15 Aug 55/60 put spreads @ $1, 1500$ premium, 7500$ loss @ 0-54.

    Equalized risk:

    5 Aug 60 puts @ $3.00, 1500$ premium, 6000$ loss @ 48.
    12 Aug 55/60 put spreads @ $1, 1200$ premium, 6000$ loss @ 0-54.

    The puts B/E at 57 and start losing more than 7500 at anything <= 48.
    The spreads B/E at 59 but will never lose more than 7500 at anything <= 55.

    Obviously the spread takes on more "real" risk for the same level of reward – and perhaps that is in a way reaffirming what you're trying to say, I just think it's best to use similar figures of contracts for both.

    Of course the elephant in the room is that the naked puts can get much, much worse if something catastrophic happens (like 25000$ loss @ 10). For the real world case they are affording more breathing room than the spreads for the same level of strike risk and that means less overall risk (as long as it stays above 48). They have the added bonus of starting to pick up loss later as compared to the spreads (57 vs 59) due to the higher net premium received in the naked case.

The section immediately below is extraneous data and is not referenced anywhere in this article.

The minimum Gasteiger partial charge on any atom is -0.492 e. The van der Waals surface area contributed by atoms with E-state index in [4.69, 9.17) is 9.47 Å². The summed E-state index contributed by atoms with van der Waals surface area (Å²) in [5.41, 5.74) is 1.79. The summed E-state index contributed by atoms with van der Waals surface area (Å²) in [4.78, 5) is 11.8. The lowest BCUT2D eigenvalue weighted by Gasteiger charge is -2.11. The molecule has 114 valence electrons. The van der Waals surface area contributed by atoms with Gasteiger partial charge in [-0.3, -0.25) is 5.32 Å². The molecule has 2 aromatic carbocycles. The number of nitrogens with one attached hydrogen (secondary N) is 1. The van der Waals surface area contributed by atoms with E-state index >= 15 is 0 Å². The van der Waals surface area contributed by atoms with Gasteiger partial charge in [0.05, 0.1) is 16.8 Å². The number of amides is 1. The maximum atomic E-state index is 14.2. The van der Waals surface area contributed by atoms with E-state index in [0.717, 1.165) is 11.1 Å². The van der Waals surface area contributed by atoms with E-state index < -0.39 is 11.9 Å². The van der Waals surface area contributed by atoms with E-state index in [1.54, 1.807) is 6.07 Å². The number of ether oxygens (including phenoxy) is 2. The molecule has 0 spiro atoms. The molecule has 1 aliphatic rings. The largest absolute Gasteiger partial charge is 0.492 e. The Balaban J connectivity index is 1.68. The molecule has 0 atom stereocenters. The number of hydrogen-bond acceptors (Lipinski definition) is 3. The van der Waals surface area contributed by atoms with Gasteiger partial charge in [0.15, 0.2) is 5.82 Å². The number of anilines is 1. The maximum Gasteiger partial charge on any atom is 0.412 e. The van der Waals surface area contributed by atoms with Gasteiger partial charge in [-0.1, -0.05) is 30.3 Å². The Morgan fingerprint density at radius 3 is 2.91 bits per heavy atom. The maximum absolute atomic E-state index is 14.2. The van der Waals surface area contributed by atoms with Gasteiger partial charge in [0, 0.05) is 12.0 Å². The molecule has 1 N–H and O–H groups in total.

One thing to note though is that while widening the strikes in the spread makes it become more and more like a naked put – it'll never be the same due to having to pay for the outer put. Even widening it to 10$ or 20$ width is actually a worse reward vs risk than a narrow spread. While the narrow spread will have less absolute reward for the same amount of contracts one can always sell more of these narrow spreads to bring the reward back up but have a better reward vs risk ratio. It's not nearly the same when using a wider spread as the percentage of reward vs risk just drops as the strikes are widened (which is counter intuitive at first). However, there's probably more to it as the relationship of wide vs narrow spreads is directly related to how far OTM the spread is, volatility, puts vs calls, etc.